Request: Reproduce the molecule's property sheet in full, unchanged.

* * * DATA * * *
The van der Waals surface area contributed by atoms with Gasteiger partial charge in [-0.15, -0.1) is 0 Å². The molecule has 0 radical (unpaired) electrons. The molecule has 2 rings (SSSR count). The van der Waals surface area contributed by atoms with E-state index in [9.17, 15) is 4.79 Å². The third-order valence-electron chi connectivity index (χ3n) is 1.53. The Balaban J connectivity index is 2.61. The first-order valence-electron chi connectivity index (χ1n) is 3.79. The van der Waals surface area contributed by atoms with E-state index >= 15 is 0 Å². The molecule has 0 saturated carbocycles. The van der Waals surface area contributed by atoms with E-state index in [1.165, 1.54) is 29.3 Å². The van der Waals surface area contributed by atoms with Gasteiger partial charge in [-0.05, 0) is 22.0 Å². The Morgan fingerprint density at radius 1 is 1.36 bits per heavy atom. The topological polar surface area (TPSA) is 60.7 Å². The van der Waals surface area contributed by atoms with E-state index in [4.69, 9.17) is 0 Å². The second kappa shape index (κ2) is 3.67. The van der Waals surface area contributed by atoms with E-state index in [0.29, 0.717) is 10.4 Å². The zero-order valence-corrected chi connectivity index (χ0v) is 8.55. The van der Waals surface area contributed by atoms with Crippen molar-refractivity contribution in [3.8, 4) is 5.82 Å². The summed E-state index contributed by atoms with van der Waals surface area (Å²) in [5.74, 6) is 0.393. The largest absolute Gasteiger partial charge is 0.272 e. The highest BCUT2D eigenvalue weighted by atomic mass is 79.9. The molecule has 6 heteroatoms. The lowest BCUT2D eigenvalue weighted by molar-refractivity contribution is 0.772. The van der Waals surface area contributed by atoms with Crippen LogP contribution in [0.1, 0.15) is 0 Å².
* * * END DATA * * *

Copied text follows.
The van der Waals surface area contributed by atoms with Gasteiger partial charge in [-0.15, -0.1) is 0 Å². The molecule has 0 radical (unpaired) electrons. The molecule has 2 rings (SSSR count). The van der Waals surface area contributed by atoms with E-state index in [9.17, 15) is 4.79 Å². The third-order valence-electron chi connectivity index (χ3n) is 1.53. The Balaban J connectivity index is 2.61. The first-order valence-electron chi connectivity index (χ1n) is 3.79. The van der Waals surface area contributed by atoms with E-state index >= 15 is 0 Å². The molecule has 0 saturated carbocycles. The van der Waals surface area contributed by atoms with E-state index in [1.165, 1.54) is 29.3 Å². The van der Waals surface area contributed by atoms with Gasteiger partial charge in [-0.05, 0) is 22.0 Å². The Morgan fingerprint density at radius 1 is 1.36 bits per heavy atom. The topological polar surface area (TPSA) is 60.7 Å². The van der Waals surface area contributed by atoms with E-state index in [4.69, 9.17) is 0 Å². The second kappa shape index (κ2) is 3.67. The van der Waals surface area contributed by atoms with E-state index in [0.29, 0.717) is 10.4 Å². The zero-order valence-corrected chi connectivity index (χ0v) is 8.55. The van der Waals surface area contributed by atoms with Crippen molar-refractivity contribution in [3.8, 4) is 5.82 Å². The summed E-state index contributed by atoms with van der Waals surface area (Å²) in [5.74, 6) is 0.393. The largest absolute Gasteiger partial charge is 0.272 e. The highest BCUT2D eigenvalue weighted by atomic mass is 79.9. The molecule has 6 heteroatoms. The lowest BCUT2D eigenvalue weighted by molar-refractivity contribution is 0.772. The van der Waals surface area contributed by atoms with Crippen LogP contribution in [0.1, 0.15) is 0 Å².